Islamabad. Pakistan’s capital city, home to over a million people. And now, the centre of an ongoing controversy that has attracted Pakistani and international condemnation alike.
At the time of writing, 14-year-old Rimsha Masih from Pakistan has been arrested, charged and released on bail for a ‘crime’ she may not even have committed. Apart from her young age, her family claim that she has some kind of mental health condition or learning difficulty, possibly Down’s Syndrome, and government doctors have found her metal age to be younger than 14. According to The Guardian, she had to be escorted under high security for her own safety. Her crime? Blasphemy.
On 16th August, Rimsha Masih was arrested after being accused by an angry mob of burning the Koran. She was carrying a plastic bag, which contained, it was alleged, several pages of the Koran she had burnt. After her arrest, hundreds of Christians fled the Islamabad area in fear of their safety.
Sadly, Rimsha Masih’s case is nothing new. According to the Human Rights Commission of Pakistan, around 1000 cases have been heard against desecration of the Koran. Those accused, in many cases Christians, are often the victims of local grudges and religious persecution. Though most of the sentences pronounced have been reversed by higher courts, at least 12 Christians have been given death sentences by lower law courts.
But whilst none of these death sentences were carried out, these laws have still lead to death. Minister for Religious Minorities Shabaz Bhatti, the only Christian government minister at the time, was shot dead by two gunmen in 2011. An outspoken critic of the blasphemy laws, Shabaz Bhatti’s killers left a note chillingly calling him “a Christian infidel” and signed it “Taliban al-Quiada Punjab”. Asia Bibi, sentenced to death by hanging in 2010 for blasphemy, is still awaiting her fate. Her husband and two daughters live in constant fear for her life.
The susceptibility of the blasphemy laws to abuse, as such cases show, is reason enough for their abolishment. Yet their existence at all undermines a basic the human right – the right to freedom of religion. Originating in British-governed India, the military government of General Zia-ul Haq “Islamised” the colonial religious laws by adding several clauses, including the anti-Ahmadi laws, which banned the sect from calling themselves Muslim and preaching their faith, and the blasphemy laws, which set out the punishment from blaspheming against the Koran as life imprisonment, and blaspheming against Muhammad as death, or life imprisonment. Surprisingly, it is Muslims who mainly fall foul of the law, who, according to the Human Rights Commission of Pakistan, make up the majority of cases.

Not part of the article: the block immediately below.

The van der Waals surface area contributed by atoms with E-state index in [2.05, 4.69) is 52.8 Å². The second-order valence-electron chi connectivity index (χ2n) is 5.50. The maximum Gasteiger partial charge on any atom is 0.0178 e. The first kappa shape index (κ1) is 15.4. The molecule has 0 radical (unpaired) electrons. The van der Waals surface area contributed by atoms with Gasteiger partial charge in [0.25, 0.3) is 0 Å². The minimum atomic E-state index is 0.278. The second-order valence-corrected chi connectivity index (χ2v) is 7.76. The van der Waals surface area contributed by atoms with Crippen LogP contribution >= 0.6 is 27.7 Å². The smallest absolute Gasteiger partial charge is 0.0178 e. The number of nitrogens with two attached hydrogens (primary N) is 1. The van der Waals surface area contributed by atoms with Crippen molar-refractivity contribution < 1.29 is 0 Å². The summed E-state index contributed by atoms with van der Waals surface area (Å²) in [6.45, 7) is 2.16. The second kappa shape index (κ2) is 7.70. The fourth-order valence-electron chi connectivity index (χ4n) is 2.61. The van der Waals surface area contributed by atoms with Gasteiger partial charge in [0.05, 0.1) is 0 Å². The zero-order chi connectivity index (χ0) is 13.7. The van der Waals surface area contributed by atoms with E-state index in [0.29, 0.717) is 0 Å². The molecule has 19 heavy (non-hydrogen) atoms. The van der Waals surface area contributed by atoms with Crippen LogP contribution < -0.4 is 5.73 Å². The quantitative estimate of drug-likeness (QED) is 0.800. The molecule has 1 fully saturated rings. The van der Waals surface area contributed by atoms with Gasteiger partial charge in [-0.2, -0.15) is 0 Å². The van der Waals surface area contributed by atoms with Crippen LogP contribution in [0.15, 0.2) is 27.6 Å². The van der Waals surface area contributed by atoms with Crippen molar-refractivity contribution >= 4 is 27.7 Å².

Yet these unjust laws may be on their way out. Rimsha’s arrest appears to be seen by the people of Pakistan as a step too far. Her release on bail, unusual in such cases, may signal a changing attitude in the Pakistani authorities. Levels of international condemnation are high, with governments, religious groups and human rights organisations fiercely campaigning for the charges to be dropped. Under such pressure, the days of these outdated laws may be numbered.
Rimsha’s story shows other signs of hope. In a stunning turn around, the mullah at the head of the case against Rimsha has been arrested on suspicion of planting the religious texts on the 14 year old. Hafiz Mohammed Khalid Chishti, who told The Guardian after Christians fled their homes, “We are not upset the Christians have left and we will be pleased if they don’t come back,” has now been accused by his own assistants of orchestrating Rimsha’s arrest.
Yet despite these small signs of change, Pakistani Christians and other religious minorities still face an uncertain future. Making up just 2% of the population, Pakistan’s Christians have experienced a long history of persecution. Prominent examples include the 2005 Faisalabad riots, where Christian-Muslim tensions exploded into violence after two Christian brothers were killed for blasphemy, the bombing of churches and Christian homes, and the killings of eight Christians, including four women and a child, during the bloody 2009 Gojra riots.
For Pakistan’s Christians, wounds run deep. It will take time and effort to heal them. Ending these highly abused and outdated laws will be a huge victory, not just for Christians and other religious minorities, but for Muslims too, helping to put an end to a conflict that has only bought prejudice and misery on both sides. But that is for the future. For now, Rimsha’s fate still hangs in the balance. For one small girl, justice will simply be being allowed to go home, to live with her family in peace.